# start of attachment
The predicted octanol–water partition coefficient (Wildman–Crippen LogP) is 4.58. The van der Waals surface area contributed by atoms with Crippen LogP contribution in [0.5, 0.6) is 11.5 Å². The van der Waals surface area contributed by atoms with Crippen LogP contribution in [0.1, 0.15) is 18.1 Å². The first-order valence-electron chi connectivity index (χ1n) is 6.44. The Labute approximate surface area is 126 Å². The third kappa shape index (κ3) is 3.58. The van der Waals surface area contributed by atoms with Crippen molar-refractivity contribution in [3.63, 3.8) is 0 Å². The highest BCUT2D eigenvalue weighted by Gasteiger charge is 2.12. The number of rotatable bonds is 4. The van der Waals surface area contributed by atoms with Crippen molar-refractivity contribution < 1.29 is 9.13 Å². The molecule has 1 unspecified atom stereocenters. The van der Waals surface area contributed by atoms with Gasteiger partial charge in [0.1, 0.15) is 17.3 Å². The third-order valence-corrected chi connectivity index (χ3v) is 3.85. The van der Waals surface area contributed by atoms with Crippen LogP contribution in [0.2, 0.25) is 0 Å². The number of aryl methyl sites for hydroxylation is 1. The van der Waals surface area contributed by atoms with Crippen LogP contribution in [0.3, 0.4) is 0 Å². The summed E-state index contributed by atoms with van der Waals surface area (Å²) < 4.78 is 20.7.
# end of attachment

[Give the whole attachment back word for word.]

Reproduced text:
The predicted octanol–water partition coefficient (Wildman–Crippen LogP) is 4.58. The van der Waals surface area contributed by atoms with Crippen LogP contribution in [0.5, 0.6) is 11.5 Å². The van der Waals surface area contributed by atoms with Crippen LogP contribution in [0.1, 0.15) is 18.1 Å². The first-order valence-electron chi connectivity index (χ1n) is 6.44. The Labute approximate surface area is 126 Å². The third kappa shape index (κ3) is 3.58. The van der Waals surface area contributed by atoms with Crippen molar-refractivity contribution in [3.63, 3.8) is 0 Å². The highest BCUT2D eigenvalue weighted by Gasteiger charge is 2.12. The number of rotatable bonds is 4. The van der Waals surface area contributed by atoms with Crippen molar-refractivity contribution < 1.29 is 9.13 Å². The molecule has 1 unspecified atom stereocenters. The van der Waals surface area contributed by atoms with Gasteiger partial charge in [0.1, 0.15) is 17.3 Å². The third-order valence-corrected chi connectivity index (χ3v) is 3.85. The van der Waals surface area contributed by atoms with Crippen LogP contribution in [0.2, 0.25) is 0 Å². The number of aryl methyl sites for hydroxylation is 1. The van der Waals surface area contributed by atoms with Crippen LogP contribution in [0.3, 0.4) is 0 Å². The summed E-state index contributed by atoms with van der Waals surface area (Å²) < 4.78 is 20.7.